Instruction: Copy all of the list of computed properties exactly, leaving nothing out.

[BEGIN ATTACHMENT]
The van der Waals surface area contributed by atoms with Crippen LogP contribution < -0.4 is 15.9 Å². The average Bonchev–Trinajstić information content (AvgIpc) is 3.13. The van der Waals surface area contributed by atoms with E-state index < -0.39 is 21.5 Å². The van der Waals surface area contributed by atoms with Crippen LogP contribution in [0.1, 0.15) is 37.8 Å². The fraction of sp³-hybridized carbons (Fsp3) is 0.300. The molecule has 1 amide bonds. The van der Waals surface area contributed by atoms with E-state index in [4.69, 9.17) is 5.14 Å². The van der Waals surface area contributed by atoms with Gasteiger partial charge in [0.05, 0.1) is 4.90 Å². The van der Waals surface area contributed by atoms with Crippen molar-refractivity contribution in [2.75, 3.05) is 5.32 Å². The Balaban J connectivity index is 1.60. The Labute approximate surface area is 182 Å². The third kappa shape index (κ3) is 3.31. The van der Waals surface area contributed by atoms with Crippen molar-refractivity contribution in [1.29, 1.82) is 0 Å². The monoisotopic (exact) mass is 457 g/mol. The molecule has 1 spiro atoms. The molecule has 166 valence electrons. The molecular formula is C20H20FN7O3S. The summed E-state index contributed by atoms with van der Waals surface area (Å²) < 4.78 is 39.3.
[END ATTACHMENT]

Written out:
The van der Waals surface area contributed by atoms with Crippen LogP contribution < -0.4 is 15.9 Å². The average Bonchev–Trinajstić information content (AvgIpc) is 3.13. The van der Waals surface area contributed by atoms with E-state index < -0.39 is 21.5 Å². The van der Waals surface area contributed by atoms with Crippen LogP contribution in [0.1, 0.15) is 37.8 Å². The fraction of sp³-hybridized carbons (Fsp3) is 0.300. The molecule has 1 amide bonds. The van der Waals surface area contributed by atoms with E-state index in [4.69, 9.17) is 5.14 Å². The van der Waals surface area contributed by atoms with Gasteiger partial charge in [0.05, 0.1) is 4.90 Å². The van der Waals surface area contributed by atoms with Crippen molar-refractivity contribution in [2.75, 3.05) is 5.32 Å². The Balaban J connectivity index is 1.60. The Labute approximate surface area is 182 Å². The third kappa shape index (κ3) is 3.31. The van der Waals surface area contributed by atoms with Crippen molar-refractivity contribution in [1.29, 1.82) is 0 Å². The monoisotopic (exact) mass is 457 g/mol. The molecule has 1 spiro atoms. The molecule has 166 valence electrons. The molecular formula is C20H20FN7O3S. The summed E-state index contributed by atoms with van der Waals surface area (Å²) < 4.78 is 39.3.